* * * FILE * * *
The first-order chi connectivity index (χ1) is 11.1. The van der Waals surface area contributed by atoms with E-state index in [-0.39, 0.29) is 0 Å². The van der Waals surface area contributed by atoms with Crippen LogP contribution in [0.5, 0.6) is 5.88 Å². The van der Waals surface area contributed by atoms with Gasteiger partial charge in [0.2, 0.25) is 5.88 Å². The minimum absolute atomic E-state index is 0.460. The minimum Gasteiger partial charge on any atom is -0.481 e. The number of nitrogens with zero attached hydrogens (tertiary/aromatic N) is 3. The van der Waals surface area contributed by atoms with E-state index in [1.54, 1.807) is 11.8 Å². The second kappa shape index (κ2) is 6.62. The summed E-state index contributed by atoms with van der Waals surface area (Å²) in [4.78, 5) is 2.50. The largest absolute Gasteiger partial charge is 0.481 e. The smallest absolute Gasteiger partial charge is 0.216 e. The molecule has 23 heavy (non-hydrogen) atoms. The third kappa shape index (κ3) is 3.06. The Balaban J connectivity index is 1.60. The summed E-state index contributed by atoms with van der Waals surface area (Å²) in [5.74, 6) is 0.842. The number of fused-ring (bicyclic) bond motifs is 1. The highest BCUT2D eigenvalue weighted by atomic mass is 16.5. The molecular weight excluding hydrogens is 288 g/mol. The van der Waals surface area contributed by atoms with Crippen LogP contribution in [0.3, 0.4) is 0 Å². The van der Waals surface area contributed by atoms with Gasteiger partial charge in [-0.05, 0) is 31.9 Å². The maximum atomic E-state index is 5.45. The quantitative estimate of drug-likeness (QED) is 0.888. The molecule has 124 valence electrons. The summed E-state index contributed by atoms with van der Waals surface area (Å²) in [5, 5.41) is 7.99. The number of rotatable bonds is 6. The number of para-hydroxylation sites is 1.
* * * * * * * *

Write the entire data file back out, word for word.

The first-order chi connectivity index (χ1) is 11.1. The van der Waals surface area contributed by atoms with E-state index in [-0.39, 0.29) is 0 Å². The van der Waals surface area contributed by atoms with Crippen LogP contribution in [0.5, 0.6) is 5.88 Å². The van der Waals surface area contributed by atoms with Gasteiger partial charge in [0.2, 0.25) is 5.88 Å². The minimum absolute atomic E-state index is 0.460. The minimum Gasteiger partial charge on any atom is -0.481 e. The number of nitrogens with zero attached hydrogens (tertiary/aromatic N) is 3. The van der Waals surface area contributed by atoms with E-state index in [1.54, 1.807) is 11.8 Å². The second kappa shape index (κ2) is 6.62. The summed E-state index contributed by atoms with van der Waals surface area (Å²) in [4.78, 5) is 2.50. The largest absolute Gasteiger partial charge is 0.481 e. The smallest absolute Gasteiger partial charge is 0.216 e. The molecule has 23 heavy (non-hydrogen) atoms. The third kappa shape index (κ3) is 3.06. The Balaban J connectivity index is 1.60. The summed E-state index contributed by atoms with van der Waals surface area (Å²) in [5.74, 6) is 0.842. The number of fused-ring (bicyclic) bond motifs is 1. The highest BCUT2D eigenvalue weighted by atomic mass is 16.5. The molecular weight excluding hydrogens is 288 g/mol. The van der Waals surface area contributed by atoms with Crippen LogP contribution in [0.3, 0.4) is 0 Å². The van der Waals surface area contributed by atoms with Gasteiger partial charge in [-0.05, 0) is 31.9 Å². The maximum atomic E-state index is 5.45. The quantitative estimate of drug-likeness (QED) is 0.888. The molecule has 124 valence electrons. The summed E-state index contributed by atoms with van der Waals surface area (Å²) in [5, 5.41) is 7.99. The number of rotatable bonds is 6. The number of para-hydroxylation sites is 1.